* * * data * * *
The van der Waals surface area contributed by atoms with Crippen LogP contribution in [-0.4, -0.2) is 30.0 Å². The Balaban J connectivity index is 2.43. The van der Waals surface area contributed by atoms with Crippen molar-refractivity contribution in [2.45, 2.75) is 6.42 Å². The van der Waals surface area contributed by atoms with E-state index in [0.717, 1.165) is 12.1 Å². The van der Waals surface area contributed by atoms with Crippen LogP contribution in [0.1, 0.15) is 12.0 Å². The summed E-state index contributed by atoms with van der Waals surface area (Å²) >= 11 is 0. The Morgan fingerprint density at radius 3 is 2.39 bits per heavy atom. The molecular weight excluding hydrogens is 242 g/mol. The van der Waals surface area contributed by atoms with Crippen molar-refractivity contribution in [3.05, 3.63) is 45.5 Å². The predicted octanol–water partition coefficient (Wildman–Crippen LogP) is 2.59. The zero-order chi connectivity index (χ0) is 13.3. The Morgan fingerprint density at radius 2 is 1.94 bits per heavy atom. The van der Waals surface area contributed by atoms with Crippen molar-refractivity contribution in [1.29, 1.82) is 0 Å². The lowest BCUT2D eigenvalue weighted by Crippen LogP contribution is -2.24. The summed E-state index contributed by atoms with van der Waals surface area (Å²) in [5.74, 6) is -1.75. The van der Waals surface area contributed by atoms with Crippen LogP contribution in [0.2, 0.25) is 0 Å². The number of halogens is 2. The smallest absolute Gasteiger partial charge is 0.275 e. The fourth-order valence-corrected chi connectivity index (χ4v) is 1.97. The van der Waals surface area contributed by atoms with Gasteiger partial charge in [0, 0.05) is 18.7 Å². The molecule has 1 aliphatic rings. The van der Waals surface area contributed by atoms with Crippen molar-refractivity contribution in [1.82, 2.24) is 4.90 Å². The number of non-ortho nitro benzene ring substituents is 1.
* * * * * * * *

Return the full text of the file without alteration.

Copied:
The van der Waals surface area contributed by atoms with Crippen LogP contribution in [-0.4, -0.2) is 30.0 Å². The Balaban J connectivity index is 2.43. The van der Waals surface area contributed by atoms with Crippen molar-refractivity contribution in [2.45, 2.75) is 6.42 Å². The van der Waals surface area contributed by atoms with E-state index in [0.717, 1.165) is 12.1 Å². The van der Waals surface area contributed by atoms with Crippen LogP contribution in [0.1, 0.15) is 12.0 Å². The summed E-state index contributed by atoms with van der Waals surface area (Å²) >= 11 is 0. The Morgan fingerprint density at radius 3 is 2.39 bits per heavy atom. The molecular weight excluding hydrogens is 242 g/mol. The van der Waals surface area contributed by atoms with Crippen molar-refractivity contribution in [3.05, 3.63) is 45.5 Å². The predicted octanol–water partition coefficient (Wildman–Crippen LogP) is 2.59. The zero-order chi connectivity index (χ0) is 13.3. The Morgan fingerprint density at radius 2 is 1.94 bits per heavy atom. The van der Waals surface area contributed by atoms with Crippen molar-refractivity contribution in [1.29, 1.82) is 0 Å². The lowest BCUT2D eigenvalue weighted by Crippen LogP contribution is -2.24. The summed E-state index contributed by atoms with van der Waals surface area (Å²) in [5.74, 6) is -1.75. The van der Waals surface area contributed by atoms with Crippen LogP contribution in [0.2, 0.25) is 0 Å². The number of halogens is 2. The smallest absolute Gasteiger partial charge is 0.275 e. The fourth-order valence-corrected chi connectivity index (χ4v) is 1.97. The van der Waals surface area contributed by atoms with Gasteiger partial charge in [0, 0.05) is 18.7 Å². The molecule has 1 aliphatic rings. The van der Waals surface area contributed by atoms with Crippen molar-refractivity contribution in [1.82, 2.24) is 4.90 Å². The number of non-ortho nitro benzene ring substituents is 1.